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How to avoid BYOD disasters

Colin Neagle | March 12, 2013
As employees and their devices came back to school, they often brought viruses with them.

Lost and found

Greenwood is hardly the only witness to the problems that can arise as a result of BYOD. Endre Walls, CTO of nonprofit Resources for Human Development (RHD), says employees who lost their personal smartphones, which they had secretly synched with their corporate accounts, posed a major data loss risk.

"Lost devices were a security issue for us, because if the user has our email prior to the implementation of our MDM and our policy, we were out in the wind," Walls says. "That was always a huge issue for us. A lot of times, the user needed to be able to put two and two together to know, 'OK, I lost the device, and this is a potential problem for the organization.'"

But few employees who had lost their personal smartphones ever thought to inform the IT department about it, even if that device had been synched with corporate apps. And the chances that these employees had taken it upon themselves to implement authentication on their personal devices were slim, "because there was no policy there [that] was anything saying 'you have to have a PIN on your phone,'" Walls says.

"Before the software and related policies were put in place, you could be talking about days before we even know anything happened," Walls says.

RHD now has the ability to wipe its corporate data and apps from an employee's personal device, and even offers a complete data wipe if an employee requests it. Just as importantly, the IT department makes all employees aware that any device that has been synched with corporate apps - no matter who it belongs to - needs to be secured if it's been lost.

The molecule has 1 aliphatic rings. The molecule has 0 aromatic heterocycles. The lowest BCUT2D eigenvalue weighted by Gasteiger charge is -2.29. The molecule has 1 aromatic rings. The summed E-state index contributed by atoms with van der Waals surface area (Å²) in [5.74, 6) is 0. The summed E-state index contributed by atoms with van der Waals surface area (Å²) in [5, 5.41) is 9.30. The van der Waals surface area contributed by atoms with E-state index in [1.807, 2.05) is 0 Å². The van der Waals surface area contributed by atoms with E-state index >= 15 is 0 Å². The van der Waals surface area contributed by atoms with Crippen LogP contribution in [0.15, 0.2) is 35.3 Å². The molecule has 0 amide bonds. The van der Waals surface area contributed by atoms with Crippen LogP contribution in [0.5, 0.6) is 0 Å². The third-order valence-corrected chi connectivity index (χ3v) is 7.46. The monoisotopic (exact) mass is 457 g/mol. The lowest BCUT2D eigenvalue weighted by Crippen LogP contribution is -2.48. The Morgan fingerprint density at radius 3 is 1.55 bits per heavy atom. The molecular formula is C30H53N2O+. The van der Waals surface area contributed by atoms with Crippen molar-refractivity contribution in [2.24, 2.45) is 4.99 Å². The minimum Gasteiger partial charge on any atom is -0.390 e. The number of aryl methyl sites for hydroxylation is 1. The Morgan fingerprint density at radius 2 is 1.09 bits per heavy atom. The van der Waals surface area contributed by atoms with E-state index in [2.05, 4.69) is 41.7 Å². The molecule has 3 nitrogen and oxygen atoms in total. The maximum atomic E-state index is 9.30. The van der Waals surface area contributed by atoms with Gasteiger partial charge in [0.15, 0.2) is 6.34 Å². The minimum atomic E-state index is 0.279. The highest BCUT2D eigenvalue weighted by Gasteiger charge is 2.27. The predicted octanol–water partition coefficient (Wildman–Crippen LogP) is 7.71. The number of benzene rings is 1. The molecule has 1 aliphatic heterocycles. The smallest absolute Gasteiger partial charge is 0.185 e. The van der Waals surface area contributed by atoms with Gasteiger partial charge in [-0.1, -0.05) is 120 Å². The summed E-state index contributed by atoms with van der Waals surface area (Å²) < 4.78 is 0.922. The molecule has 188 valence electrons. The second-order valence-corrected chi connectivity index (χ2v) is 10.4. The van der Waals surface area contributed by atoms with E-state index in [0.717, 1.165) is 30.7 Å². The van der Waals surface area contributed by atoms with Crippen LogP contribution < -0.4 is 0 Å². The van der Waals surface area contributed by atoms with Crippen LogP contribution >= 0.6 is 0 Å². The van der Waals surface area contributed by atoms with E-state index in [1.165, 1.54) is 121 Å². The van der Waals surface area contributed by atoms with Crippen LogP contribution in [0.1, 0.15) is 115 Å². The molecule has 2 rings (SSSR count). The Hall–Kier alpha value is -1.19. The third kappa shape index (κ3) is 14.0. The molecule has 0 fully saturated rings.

However, employees don't even need to lose their device to accidentally leak sensitive corporate data. Ojas Rege, vice president of strategy at MDM vendor MobileIron, says many consumer devices are optimized for opening, viewing and saving documents in the cloud. This poses a risk that consumers may never consider.

"The No. 1 source of data loss on the iPad was email attachments," Rege says. "So, traditionally, when you're using email [in iOS] and you click on an email and there's an attachment and you click on that, it gives you this menu to open [the document] in all of the readers that you have on the device. So if you click on Dropbox, your corporate data is gone. Every email attachment is one click from the cloud on that device."

Naturally, these problems are enough to send any IT administrator rushing to deploy any mobile device management, network access control or mobile data protection software on the market. But deploying the software involves building a strategy, and that can be risky as well.

 

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